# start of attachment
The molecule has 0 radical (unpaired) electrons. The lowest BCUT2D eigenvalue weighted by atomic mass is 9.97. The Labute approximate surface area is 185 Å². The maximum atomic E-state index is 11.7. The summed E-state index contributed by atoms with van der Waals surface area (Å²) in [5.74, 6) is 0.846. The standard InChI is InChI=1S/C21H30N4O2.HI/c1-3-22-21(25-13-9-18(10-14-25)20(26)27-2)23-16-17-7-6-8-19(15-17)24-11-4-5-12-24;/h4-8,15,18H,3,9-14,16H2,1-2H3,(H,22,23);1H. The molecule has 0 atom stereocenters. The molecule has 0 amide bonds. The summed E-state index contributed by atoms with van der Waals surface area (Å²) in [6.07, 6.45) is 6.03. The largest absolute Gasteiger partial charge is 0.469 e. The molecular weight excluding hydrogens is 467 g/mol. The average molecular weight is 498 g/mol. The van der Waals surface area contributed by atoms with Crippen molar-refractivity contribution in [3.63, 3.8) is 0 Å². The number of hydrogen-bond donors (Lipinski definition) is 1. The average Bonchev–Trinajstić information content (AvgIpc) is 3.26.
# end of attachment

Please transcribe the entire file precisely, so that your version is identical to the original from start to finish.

The molecule has 0 radical (unpaired) electrons. The lowest BCUT2D eigenvalue weighted by atomic mass is 9.97. The Labute approximate surface area is 185 Å². The maximum atomic E-state index is 11.7. The summed E-state index contributed by atoms with van der Waals surface area (Å²) in [5.74, 6) is 0.846. The standard InChI is InChI=1S/C21H30N4O2.HI/c1-3-22-21(25-13-9-18(10-14-25)20(26)27-2)23-16-17-7-6-8-19(15-17)24-11-4-5-12-24;/h4-8,15,18H,3,9-14,16H2,1-2H3,(H,22,23);1H. The molecule has 0 atom stereocenters. The molecule has 0 amide bonds. The summed E-state index contributed by atoms with van der Waals surface area (Å²) in [6.07, 6.45) is 6.03. The largest absolute Gasteiger partial charge is 0.469 e. The molecular weight excluding hydrogens is 467 g/mol. The average molecular weight is 498 g/mol. The van der Waals surface area contributed by atoms with Crippen molar-refractivity contribution in [3.63, 3.8) is 0 Å². The number of hydrogen-bond donors (Lipinski definition) is 1. The average Bonchev–Trinajstić information content (AvgIpc) is 3.26.